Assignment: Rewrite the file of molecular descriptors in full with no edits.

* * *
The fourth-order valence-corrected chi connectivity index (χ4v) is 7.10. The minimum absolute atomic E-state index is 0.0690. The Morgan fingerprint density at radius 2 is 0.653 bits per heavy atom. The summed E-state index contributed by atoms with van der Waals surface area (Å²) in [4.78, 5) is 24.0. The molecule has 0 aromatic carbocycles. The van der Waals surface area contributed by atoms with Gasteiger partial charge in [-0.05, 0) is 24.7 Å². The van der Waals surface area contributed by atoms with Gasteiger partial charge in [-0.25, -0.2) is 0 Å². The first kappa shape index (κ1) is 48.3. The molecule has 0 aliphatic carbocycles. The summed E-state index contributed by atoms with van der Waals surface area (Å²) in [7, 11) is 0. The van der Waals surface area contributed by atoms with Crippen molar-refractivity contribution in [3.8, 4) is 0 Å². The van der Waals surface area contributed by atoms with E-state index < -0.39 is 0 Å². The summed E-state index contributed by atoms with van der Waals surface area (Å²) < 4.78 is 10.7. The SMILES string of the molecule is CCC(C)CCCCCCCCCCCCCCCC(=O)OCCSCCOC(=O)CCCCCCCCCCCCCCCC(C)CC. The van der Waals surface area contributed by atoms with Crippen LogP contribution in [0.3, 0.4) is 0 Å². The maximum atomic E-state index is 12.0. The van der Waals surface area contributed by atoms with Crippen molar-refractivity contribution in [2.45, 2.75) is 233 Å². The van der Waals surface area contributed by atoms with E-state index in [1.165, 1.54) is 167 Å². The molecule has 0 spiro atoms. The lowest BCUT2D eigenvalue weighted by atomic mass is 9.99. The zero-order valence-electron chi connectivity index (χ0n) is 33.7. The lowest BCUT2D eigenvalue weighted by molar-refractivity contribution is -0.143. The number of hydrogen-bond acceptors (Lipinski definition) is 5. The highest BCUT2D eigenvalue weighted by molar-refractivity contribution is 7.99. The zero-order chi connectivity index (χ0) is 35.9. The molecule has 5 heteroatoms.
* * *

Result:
The fourth-order valence-corrected chi connectivity index (χ4v) is 7.10. The minimum absolute atomic E-state index is 0.0690. The Morgan fingerprint density at radius 2 is 0.653 bits per heavy atom. The summed E-state index contributed by atoms with van der Waals surface area (Å²) in [4.78, 5) is 24.0. The molecule has 0 aromatic carbocycles. The van der Waals surface area contributed by atoms with Gasteiger partial charge in [-0.05, 0) is 24.7 Å². The van der Waals surface area contributed by atoms with Gasteiger partial charge in [-0.25, -0.2) is 0 Å². The first kappa shape index (κ1) is 48.3. The molecule has 0 aliphatic carbocycles. The summed E-state index contributed by atoms with van der Waals surface area (Å²) in [7, 11) is 0. The van der Waals surface area contributed by atoms with Crippen molar-refractivity contribution in [3.8, 4) is 0 Å². The van der Waals surface area contributed by atoms with E-state index < -0.39 is 0 Å². The summed E-state index contributed by atoms with van der Waals surface area (Å²) < 4.78 is 10.7. The SMILES string of the molecule is CCC(C)CCCCCCCCCCCCCCCC(=O)OCCSCCOC(=O)CCCCCCCCCCCCCCCC(C)CC. The van der Waals surface area contributed by atoms with Crippen LogP contribution in [0.3, 0.4) is 0 Å². The maximum atomic E-state index is 12.0. The van der Waals surface area contributed by atoms with Crippen molar-refractivity contribution in [2.45, 2.75) is 233 Å². The van der Waals surface area contributed by atoms with E-state index in [1.165, 1.54) is 167 Å². The molecule has 0 spiro atoms. The lowest BCUT2D eigenvalue weighted by atomic mass is 9.99. The zero-order valence-electron chi connectivity index (χ0n) is 33.7. The lowest BCUT2D eigenvalue weighted by molar-refractivity contribution is -0.143. The number of hydrogen-bond acceptors (Lipinski definition) is 5. The highest BCUT2D eigenvalue weighted by molar-refractivity contribution is 7.99. The zero-order chi connectivity index (χ0) is 35.9. The molecule has 5 heteroatoms.